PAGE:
John Foster has a track record for taking healthcare companies public, then having them bought out.
That's why many people are wondering if a pending initial public offering by one of Mr. Foster's companies could involve a potential takeover target.
This month, Apogee, a King of Prussia, Pa.-based provider of outpatient geriatric mental health services founded by Mr. Foster, filed an IPO to raise $56 million.
Because of the downturn in commercial payments for psychiatric services, more providers are focusing on the Medicare-reimbursed geriatric segment of the business. However, it's Mr. Foster's past performance that is behind Apogee's favorable prospects.
Three of the companies he's founded have been bought by NovaCare, a rehabilitation company of which Mr. Foster also is founder, chairman and chief executive officer (See chart).
Often, if a corporate CEO buys other companies that he has started, it raises eyebrows. "NovaCare shareholders have been most upset about whether these transactions have been at arm's length," said O. Michael Gray, vice president of Rauscher Pierce Refsnes, a Dallas-based investment banking firm.
Even so, Mr. Foster has managed to complete three such transactions as the top executive of NovaCare.
Mr. Foster was unavailable for comment.
The most recent deal took place in February, when NovaCare bought RehabClinics, an outpatient rehabilitation company that Mr. Foster founded in 1990 and took public in 1992. RehabClinics' shareholders came out well, receiving 1.6 shares of NovaCare stock for each share they held. For those who bought shares for as low as $12.50 in the past year, the value doubled.
Mr. Foster founded NovaCare in 1984 after selling Foster Home Health Care, a chain of home medical equipment dealers, to New York-based Avon Products.
Since then, he's been a one-man consolidation crew in rehabilitation services. In addition to RehabClinics, NovaCare has bought two other Foster-led ventures, Orthopedic Services, an orthotics and prosthetics company, and Rehabilitation Hospital Corporation of America, a privately held chain of five hospitals and three outpatient centers, for $51 million.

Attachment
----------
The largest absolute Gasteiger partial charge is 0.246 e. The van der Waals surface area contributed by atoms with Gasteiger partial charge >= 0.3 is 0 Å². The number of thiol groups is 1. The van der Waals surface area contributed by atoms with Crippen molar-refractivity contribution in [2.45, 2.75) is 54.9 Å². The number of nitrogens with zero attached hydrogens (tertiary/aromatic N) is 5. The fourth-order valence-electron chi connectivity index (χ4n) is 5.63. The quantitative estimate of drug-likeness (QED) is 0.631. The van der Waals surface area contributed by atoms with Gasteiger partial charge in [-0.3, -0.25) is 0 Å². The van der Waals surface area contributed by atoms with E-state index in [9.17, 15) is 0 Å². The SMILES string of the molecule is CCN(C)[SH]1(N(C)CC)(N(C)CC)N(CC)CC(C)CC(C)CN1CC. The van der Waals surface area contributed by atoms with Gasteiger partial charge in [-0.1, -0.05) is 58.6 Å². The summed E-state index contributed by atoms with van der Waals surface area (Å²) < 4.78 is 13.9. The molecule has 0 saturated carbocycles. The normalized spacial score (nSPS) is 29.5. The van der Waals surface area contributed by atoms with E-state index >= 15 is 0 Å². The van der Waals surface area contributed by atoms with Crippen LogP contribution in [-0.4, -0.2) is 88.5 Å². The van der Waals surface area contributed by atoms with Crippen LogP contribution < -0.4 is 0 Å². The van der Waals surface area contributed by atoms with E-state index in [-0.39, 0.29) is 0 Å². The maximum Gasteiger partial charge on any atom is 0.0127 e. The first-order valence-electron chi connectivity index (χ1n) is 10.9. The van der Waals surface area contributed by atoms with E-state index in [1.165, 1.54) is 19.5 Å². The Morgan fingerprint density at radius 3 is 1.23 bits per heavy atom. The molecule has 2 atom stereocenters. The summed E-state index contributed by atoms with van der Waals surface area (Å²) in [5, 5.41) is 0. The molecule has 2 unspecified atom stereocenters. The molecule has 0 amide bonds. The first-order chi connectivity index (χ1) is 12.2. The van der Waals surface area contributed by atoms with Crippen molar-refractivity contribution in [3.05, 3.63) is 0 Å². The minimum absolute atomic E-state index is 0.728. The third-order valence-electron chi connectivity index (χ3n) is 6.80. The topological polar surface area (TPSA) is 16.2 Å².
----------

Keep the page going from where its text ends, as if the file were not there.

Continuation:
NovaCare now operates 12 rehabilitation hospitals and said it is the nation's largest operator of outpatient physical therapy clinics, with more than 200 facilities.
Apogee differs only slightly from Mr. Foster's other businesses. For example, NovaCare provides speech pathology, occupational therapy and physical therapy to 1,900 nursing homes. In fact, the nation's largest nursing home chain, Fort Smith, Ark.-based Beverly Enterprises, accounted for 13% of NovaCare's $531.9 million in revenues in fiscal 1993. The company earned $46.8 million, or 93 cents per share.
Interestingly, the same reimbursement vehicle that launched NovaCare benefits Apogee. The Omnibus Budget Reconciliation Act of 1987 mandated that nursing homes provide speech, occupational and physical therapy. It also mandated mental health services, but a reimbursement mechanism for mental health didn't become effective until April 1992.
Apogee, which has contracts with 700 nursing homes for mental health services, sees the market as "large, emerging and substantially underserved," according to its prospectus.
In addition, Apogee operates 35 mental health clinics and claims to be the nation's first company to pursue a national strategy of consolidating mental health group practices.
But Apogee isn't the only company going after geriatric mental health business. "We're seeing an entrepreneurial push to access this benefit and take services into nursing homes," said Mark Knight, executive director of the American Association for Partial Hospitalization, which represents outpatient mental health providers.
However, "HCFA is looking closely at (the expansion of geriatric mental health services), and we have concerns as well," Mr. Knight said. "Sometimes it can be clinically appropriate, and other times not."
Apogee has set up systems to guard against possible abuse, said President Lawrence Davies. "We get physician orders on everyone we treat," he said. Also, the company's clinical protocols are determined by clinical advisory boards, not business managers, he noted.
Typically, nursing home residents wouldn't get the high quality of care that Apogee's therapists and psychologists can provide, he said.